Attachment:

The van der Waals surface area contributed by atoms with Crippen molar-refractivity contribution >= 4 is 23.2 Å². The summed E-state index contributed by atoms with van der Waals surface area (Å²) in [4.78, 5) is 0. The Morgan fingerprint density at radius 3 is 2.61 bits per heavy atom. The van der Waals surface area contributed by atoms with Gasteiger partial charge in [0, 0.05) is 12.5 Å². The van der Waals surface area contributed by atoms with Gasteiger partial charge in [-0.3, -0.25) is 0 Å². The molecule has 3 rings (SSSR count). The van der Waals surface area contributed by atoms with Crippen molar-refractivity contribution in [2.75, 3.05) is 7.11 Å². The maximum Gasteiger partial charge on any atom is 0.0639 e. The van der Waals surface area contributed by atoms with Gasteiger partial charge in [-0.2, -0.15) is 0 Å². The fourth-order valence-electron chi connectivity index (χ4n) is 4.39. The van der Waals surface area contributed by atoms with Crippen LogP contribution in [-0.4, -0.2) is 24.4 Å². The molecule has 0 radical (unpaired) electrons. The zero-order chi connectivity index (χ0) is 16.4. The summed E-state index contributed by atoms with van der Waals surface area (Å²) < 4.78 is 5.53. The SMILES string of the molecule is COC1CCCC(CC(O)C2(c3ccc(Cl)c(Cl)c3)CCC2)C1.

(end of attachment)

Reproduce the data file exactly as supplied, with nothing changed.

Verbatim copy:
The van der Waals surface area contributed by atoms with Crippen molar-refractivity contribution >= 4 is 23.2 Å². The summed E-state index contributed by atoms with van der Waals surface area (Å²) in [4.78, 5) is 0. The Morgan fingerprint density at radius 3 is 2.61 bits per heavy atom. The van der Waals surface area contributed by atoms with Gasteiger partial charge in [0, 0.05) is 12.5 Å². The van der Waals surface area contributed by atoms with Gasteiger partial charge in [-0.3, -0.25) is 0 Å². The molecule has 3 rings (SSSR count). The van der Waals surface area contributed by atoms with Crippen molar-refractivity contribution in [2.75, 3.05) is 7.11 Å². The maximum Gasteiger partial charge on any atom is 0.0639 e. The van der Waals surface area contributed by atoms with Gasteiger partial charge in [-0.2, -0.15) is 0 Å². The fourth-order valence-electron chi connectivity index (χ4n) is 4.39. The van der Waals surface area contributed by atoms with Crippen LogP contribution in [-0.4, -0.2) is 24.4 Å². The molecule has 0 radical (unpaired) electrons. The zero-order chi connectivity index (χ0) is 16.4. The summed E-state index contributed by atoms with van der Waals surface area (Å²) < 4.78 is 5.53. The SMILES string of the molecule is COC1CCCC(CC(O)C2(c3ccc(Cl)c(Cl)c3)CCC2)C1.